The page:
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Palm Sunday 2014

Isaiah on this Palm Sunday speaks of being given the tongue of a teacher that he might know how to sustain the weary. Paul's letter to the Philippians highlights the total self-emptying of Jesus as something to be emulated to the point of death that others might know new life. Then we have Matthew's moving narrative of the passion and death of Jesus, the ultimate self-emptying, culminating in forgiveness for even his perpetrators.

Is Palm Sunday indeed less about ultimate crucifixion and indeed more about a life lived for others and in loving relationship with others, about a truly Suffering Servant, about a call to put on the mind of Christ? Perhaps that is the self-emptying we are called today and every day to emulate, being emptied for others. Jesus indeed truly emptied himself. The hymn, And Can It Be, echoes, "He left his Father's throne above, (so free, so infinite his grace!) … emptied himself of all but love." The mind that was in Christ Jesus is a mind expressed through loving thoughts and actions. It's too big a mind for "me" or "thee" to have. It's a mind that we share in love.

I borrow now from some of Richard Rohr's Palm Sunday reflections over the years. In one he writes, "The supreme irony of the whole crucifixion scene is this: He, who was everything, had everything taken away from him. He, who was the King of Kings and Lord of Lords, was crowned with thorns. He is the eternal sign of God to humans, yet his arms were nailed open because he said (with) his life three most dangerous words: "I love you." (2006)

Again in the words of Richard Rohr, "We are meant to draw from the life of Jesus so that we, too, begin to empty ourselves of all but love. We get it wrong, of course. We fall. But when we fall, we get up and get going again. It's like a toddler learning to walk; (s/he) takes a few wobbly steps, falls on (his/her) backside, gets up again with a grin and gives it another go." (2011)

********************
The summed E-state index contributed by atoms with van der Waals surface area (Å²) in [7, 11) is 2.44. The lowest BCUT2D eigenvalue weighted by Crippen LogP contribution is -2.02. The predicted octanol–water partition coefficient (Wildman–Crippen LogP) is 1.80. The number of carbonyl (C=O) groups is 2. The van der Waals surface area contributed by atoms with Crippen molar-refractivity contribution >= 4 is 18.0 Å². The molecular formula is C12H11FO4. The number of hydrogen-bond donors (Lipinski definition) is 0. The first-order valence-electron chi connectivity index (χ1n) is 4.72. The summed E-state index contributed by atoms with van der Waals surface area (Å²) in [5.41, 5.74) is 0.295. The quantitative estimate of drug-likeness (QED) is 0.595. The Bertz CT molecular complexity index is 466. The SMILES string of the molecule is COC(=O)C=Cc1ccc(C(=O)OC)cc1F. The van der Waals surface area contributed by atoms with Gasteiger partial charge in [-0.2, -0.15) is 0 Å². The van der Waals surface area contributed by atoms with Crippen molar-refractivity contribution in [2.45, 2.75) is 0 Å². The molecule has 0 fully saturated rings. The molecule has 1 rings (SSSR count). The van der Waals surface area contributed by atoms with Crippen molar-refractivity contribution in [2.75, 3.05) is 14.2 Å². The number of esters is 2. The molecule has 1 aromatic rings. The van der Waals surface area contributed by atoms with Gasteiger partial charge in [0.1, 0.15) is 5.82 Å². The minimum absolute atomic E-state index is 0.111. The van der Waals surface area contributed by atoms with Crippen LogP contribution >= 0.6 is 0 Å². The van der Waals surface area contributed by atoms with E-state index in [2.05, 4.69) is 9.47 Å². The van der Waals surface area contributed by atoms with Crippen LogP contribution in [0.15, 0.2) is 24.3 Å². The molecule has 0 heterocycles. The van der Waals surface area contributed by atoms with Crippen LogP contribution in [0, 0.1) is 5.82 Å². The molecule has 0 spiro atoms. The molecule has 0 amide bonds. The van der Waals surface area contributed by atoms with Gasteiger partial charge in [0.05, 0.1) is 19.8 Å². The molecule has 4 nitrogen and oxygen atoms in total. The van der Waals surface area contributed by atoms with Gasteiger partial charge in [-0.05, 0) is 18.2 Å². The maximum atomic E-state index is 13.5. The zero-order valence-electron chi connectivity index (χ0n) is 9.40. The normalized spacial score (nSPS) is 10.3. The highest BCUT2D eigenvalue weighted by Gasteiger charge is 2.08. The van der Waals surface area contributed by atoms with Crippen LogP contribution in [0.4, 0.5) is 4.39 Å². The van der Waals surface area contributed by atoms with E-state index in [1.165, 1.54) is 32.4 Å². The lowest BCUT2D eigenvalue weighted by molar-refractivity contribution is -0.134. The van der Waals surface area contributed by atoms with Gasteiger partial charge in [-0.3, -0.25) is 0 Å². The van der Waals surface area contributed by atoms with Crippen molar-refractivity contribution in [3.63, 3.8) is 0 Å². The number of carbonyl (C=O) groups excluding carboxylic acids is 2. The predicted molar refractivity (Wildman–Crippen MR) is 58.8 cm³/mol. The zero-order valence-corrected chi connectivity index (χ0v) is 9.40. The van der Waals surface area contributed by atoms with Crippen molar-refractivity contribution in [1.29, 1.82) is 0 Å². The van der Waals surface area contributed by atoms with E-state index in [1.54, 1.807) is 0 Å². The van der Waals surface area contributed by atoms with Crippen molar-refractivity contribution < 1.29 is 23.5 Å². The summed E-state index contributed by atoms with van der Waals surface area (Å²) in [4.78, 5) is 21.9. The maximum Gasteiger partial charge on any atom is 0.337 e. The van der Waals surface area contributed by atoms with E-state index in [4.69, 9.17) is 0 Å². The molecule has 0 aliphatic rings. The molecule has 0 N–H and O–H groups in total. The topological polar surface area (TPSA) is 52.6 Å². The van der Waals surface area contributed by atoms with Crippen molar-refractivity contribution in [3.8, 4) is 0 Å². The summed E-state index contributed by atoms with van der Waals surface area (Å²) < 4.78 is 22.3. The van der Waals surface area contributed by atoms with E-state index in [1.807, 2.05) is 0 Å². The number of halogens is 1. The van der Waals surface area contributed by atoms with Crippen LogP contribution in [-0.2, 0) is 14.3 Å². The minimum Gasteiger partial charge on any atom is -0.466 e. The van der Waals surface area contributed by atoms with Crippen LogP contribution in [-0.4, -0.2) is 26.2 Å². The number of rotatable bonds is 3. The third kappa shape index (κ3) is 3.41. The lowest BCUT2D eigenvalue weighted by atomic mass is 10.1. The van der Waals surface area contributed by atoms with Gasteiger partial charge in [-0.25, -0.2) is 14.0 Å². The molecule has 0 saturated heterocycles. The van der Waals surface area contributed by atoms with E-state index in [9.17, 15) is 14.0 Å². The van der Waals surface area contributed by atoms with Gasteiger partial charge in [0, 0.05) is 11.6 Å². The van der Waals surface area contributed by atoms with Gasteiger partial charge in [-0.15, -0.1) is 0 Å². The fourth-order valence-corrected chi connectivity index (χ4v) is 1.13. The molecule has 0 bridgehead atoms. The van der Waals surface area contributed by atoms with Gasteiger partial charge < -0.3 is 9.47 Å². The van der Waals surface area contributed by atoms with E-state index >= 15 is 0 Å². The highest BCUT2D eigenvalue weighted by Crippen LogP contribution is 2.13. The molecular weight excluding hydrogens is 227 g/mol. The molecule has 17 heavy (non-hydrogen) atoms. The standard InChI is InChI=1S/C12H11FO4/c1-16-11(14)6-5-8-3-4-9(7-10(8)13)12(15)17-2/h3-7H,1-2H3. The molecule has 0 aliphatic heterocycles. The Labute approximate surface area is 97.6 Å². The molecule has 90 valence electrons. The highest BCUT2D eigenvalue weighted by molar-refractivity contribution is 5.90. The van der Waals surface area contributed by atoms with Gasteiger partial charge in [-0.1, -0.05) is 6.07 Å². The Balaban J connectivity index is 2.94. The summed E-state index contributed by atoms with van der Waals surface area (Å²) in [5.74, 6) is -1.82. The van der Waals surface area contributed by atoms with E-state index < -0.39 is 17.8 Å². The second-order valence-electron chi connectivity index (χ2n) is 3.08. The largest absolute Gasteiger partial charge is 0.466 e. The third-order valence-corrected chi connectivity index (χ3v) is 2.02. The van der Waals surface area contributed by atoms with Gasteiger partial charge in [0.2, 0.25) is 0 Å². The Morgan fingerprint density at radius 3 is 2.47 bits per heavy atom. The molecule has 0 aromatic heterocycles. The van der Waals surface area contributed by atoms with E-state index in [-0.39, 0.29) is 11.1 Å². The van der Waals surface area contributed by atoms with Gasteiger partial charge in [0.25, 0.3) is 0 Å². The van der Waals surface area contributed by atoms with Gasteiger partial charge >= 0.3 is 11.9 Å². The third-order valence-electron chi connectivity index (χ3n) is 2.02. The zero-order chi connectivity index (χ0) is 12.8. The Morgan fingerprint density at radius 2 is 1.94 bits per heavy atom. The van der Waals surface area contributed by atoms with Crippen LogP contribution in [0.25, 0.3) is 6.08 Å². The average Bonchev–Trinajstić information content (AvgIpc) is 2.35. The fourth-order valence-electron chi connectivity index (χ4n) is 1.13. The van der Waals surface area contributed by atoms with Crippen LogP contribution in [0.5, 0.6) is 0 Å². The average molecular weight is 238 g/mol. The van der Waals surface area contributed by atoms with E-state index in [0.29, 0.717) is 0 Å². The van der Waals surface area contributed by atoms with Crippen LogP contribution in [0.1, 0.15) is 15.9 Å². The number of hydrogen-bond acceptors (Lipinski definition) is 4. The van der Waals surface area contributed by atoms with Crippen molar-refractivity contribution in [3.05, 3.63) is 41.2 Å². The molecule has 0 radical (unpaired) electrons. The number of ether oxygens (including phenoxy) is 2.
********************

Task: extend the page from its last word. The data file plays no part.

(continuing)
Lent is surely not for itself alone but rather to grace us, to prepare us to be truly an Easter People, a People of Joy, or it has little merit. Richard Rohr quotes a lesser known Saint Richard from the 12th century who discerned that "For God to be good, God can be one. For God to be loving, God has to be two because love is always a relationship. For God to be supreme joy and happiness, God has to be three," and then adds that "for lovers do not know full happiness until they both delight in the same thing, like new parents with the ecstasy of their first child. The Holy Spirit is that shared love of the Father and Son, and shared love is always happiness and joy. The Holy Spirit is whatever the Father and the Son are in love with; the Holy Spirit is that excitement and joy—about everything that has been created!" (2013) More self-emptying?!

• How can I daily emulate more fully the Jesus who "emptied himself of all but love"?
• What would embracing the suffering that goes with loving self-emptying invite in me?
• How might Lent birth ever deeper Easter excitement and joy in me for ALL of creation?

– Sheila Leonard, PBVM

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